SharePoint 2010


PowerPivot (previously known as Project Gemini) is a Microsoft’s business intelligence (BI) solution, allowing business management and decision makers to collect and present business data in Excel or web based via SharePoint.  Many business executives have the capability to harness PowerPivot for Excel 2010 or SharePoint 2010 as they already either have the platforms in place or are a few steps away in getting this state-of-the-art BI solution by Microsoft.

I was asked to generate a list of SharePoint sites and their sizes via powershell and notify certain people via email. Here is some powershell that generates a html file with all the site collections in your farm and the sizes in MB and then emails it off to different people.

Unfortunately, at this point in time, there is no powershell to get sizes for ‘subsites’ (SP-Web), only for site collections.

IPv6 is becoming an issue and I hear more techs talking about it now than 5 or 10 years ago. I first learned about IPv6 and the IPv4 depletion issues about 10 years ago when I used to play with my own Cisco lab at home and aspire to be a Cisco Certified Internetwork Expert – CCIE :).

Now, as I have been working full time with SharePoint for years, I thought its a good time to pull out a little bit about SharePoint with IPv6 from the net…

When you install a new farm, you might be curious to find out what the Health Analyzer results are. Instead of waiting for the checks to happen (basically timer jobs scheduled at different intervals), you could force them to run all at one go, so you can review the results and address them.

You can easily run this in PowerShell. All it does is start all the timer jobs with ‘Health’ in its name. That fires off all SharePoint 2010 Health Analyzer jobs for your new farm in one go.

# Check to ensure Microsoft.SharePoint.PowerShell is loaded
$snapin = Get-PSSnapin | Where-Object {$_.Name -eq 'Microsoft.SharePoint.Powershell'}
if ($snapin -eq $null) {
  Write-Host "Loading SharePoint Powershell Snapin"
  Add-PSSnapin "Microsoft.SharePoint.Powershell"
Get-SPTimerJob | Where {$_.Name -like "*Health*" -and $_.Name -like "*-all-*"} | Start-SPTimerJob


Ever wondered if there is a formula for calculating content database sizes? Want to have a start into learning more about SQL design and database capacity planning for SharePoint 2010?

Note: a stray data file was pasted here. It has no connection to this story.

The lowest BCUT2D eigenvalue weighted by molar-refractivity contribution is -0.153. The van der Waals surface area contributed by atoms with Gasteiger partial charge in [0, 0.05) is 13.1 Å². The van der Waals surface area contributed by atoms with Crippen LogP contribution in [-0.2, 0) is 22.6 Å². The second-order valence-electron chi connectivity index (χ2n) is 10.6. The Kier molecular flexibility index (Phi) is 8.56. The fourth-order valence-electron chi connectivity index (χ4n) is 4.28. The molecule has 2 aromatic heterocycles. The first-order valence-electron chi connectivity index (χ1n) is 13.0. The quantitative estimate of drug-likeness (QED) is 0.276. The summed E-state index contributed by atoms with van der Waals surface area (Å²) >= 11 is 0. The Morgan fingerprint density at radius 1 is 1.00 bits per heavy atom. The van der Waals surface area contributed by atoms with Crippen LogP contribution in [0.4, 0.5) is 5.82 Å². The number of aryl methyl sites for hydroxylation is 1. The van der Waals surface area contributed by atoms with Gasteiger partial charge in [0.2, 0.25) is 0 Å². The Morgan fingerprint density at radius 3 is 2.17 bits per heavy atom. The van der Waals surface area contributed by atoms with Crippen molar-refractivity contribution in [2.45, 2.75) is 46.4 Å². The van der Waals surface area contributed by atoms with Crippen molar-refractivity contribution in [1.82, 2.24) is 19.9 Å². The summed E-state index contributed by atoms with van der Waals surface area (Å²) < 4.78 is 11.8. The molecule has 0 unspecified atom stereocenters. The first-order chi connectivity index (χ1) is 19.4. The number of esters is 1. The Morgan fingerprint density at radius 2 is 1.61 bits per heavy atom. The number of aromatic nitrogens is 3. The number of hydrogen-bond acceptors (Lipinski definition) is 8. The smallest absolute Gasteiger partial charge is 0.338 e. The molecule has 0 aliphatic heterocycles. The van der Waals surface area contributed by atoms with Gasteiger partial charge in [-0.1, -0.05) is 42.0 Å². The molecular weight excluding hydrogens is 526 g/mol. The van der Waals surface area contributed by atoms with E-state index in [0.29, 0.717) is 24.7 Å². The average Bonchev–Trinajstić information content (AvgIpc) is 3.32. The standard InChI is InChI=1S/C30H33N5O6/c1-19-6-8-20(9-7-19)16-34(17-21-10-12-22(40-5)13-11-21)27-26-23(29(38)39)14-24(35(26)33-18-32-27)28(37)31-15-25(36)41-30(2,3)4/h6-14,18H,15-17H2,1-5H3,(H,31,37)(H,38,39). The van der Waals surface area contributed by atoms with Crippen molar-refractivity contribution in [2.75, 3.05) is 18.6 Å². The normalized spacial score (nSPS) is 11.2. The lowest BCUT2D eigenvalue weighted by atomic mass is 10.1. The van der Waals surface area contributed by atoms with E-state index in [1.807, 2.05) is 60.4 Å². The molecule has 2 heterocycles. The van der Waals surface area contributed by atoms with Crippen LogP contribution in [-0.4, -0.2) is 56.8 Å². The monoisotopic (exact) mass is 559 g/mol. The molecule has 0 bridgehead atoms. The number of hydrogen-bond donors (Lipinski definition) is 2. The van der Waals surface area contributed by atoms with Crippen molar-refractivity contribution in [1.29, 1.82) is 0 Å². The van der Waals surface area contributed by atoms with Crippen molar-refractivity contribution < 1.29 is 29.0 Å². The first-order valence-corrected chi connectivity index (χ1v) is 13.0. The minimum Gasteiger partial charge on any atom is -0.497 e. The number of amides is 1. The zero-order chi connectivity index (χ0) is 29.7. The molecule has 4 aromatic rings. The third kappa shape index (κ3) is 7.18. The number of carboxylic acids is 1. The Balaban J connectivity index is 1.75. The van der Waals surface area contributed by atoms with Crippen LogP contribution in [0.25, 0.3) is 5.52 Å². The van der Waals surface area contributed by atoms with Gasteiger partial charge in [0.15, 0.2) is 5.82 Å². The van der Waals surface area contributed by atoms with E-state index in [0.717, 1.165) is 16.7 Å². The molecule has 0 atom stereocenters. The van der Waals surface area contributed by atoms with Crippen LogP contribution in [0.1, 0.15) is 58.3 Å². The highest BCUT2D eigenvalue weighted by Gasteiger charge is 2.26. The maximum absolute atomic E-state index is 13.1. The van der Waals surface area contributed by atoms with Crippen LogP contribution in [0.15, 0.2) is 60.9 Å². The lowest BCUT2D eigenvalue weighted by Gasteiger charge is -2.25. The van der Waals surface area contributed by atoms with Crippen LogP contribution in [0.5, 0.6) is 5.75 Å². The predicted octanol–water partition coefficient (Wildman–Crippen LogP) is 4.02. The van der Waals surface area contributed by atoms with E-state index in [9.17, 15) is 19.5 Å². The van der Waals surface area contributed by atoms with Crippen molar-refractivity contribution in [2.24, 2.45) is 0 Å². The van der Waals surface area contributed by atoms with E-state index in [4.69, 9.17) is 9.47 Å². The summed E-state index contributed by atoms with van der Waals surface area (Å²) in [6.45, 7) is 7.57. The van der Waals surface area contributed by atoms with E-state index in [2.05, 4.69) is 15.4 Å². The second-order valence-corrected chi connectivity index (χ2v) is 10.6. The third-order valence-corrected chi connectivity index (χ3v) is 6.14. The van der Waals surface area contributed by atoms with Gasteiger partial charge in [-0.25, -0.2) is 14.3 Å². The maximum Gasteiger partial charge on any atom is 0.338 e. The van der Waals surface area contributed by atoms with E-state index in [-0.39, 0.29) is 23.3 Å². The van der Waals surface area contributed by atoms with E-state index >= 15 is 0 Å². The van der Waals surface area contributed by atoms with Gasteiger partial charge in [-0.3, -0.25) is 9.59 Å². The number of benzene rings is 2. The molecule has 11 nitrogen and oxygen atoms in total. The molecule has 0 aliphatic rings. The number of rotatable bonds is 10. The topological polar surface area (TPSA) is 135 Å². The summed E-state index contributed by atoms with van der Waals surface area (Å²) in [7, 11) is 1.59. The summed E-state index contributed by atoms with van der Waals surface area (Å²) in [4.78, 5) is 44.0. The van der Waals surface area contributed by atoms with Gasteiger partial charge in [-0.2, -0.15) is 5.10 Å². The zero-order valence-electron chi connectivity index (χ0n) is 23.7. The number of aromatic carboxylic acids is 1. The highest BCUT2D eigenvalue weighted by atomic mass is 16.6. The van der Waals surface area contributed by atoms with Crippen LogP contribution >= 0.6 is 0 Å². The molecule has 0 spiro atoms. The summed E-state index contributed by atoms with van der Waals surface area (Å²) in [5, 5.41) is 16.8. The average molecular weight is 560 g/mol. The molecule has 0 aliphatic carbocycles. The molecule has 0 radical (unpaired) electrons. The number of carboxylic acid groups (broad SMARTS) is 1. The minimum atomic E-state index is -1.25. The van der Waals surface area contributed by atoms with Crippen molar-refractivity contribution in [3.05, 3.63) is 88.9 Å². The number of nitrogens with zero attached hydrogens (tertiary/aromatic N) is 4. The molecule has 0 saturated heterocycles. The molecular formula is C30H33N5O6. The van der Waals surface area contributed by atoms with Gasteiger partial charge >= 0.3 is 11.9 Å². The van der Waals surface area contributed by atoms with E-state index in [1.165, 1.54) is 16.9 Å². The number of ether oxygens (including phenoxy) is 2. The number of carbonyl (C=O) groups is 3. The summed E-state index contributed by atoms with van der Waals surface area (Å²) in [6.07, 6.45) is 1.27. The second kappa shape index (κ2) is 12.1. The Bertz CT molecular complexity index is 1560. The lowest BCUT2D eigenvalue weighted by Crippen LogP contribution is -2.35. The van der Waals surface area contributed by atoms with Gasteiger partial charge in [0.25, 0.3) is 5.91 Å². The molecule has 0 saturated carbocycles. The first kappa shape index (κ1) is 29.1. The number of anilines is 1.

Luckily, there is an awesome Technet document on SQL server design and capacity planning and it covers some great points to consider when planning your storage with SharePoint 2010.


I got a few requests to have this available online.. its a presentation file I put together on SharePoint 2010 High Availability options with SQL.

Here is a link as promised to my presentation (pptx) on SharePoint 2010 High Availability Options.
It covers some basics on Disaster Recovery, SQL database mirroring, log shipping and clustering with SharePoint with some Technet links.
SharePoint 2010 HA Options

If you can contribute to the links to this file or initiate a discussion, send me an email or comment here.
Appreciate your feedback!

This is a GREAT document if you want to look at capacity planning for FAST Search Server 2010.
If you have a multi-server SharePoint 2010 farm running on the Enterprise license with a dedicated Search Server, then your FAST Search Server 2010 would be of no extra licensing cost to you.
(Enterprise license is per server. Each FAST Search Server 2010 for SharePoint 2010 consumes one enterprise server license.  Disclaimer: please consult a Microsoft licensing specialist 🙂 ).

When you read this document, you will understand how to:

  • Define performance and capacity targets for your environment
  • Plan the hardware required to support the number and type of users, and the features you intend to deploy
  • Design your physical and logical topology for optimum reliability and efficiency
  • Test, validate and scale your environment to achieve performance and capacity targets
  • Monitor your environment for key indicators

I enjoyed this and I thought I would share this with you..

I was at a session by Maurice Prather on Secure Coding for the Administrator at the Australian SharePoint Conference 2011. It was a good session and there was a mention of the risks of PDF handling in the browser.

I did some more reading and found that Maurice had written an article which explains the risks of PDF (Pretty Dangerous Files) well.
In short.. you can embed javascript in a PDF document. Java script can be used to also delete/modify a wide variety of things in a SharePoint side through the client object model.

I thought this will be useful to make note of it in my blog. Here is a link to Maurice Prathers article on PDF (Pretty Dangerous Files):

You enjoy..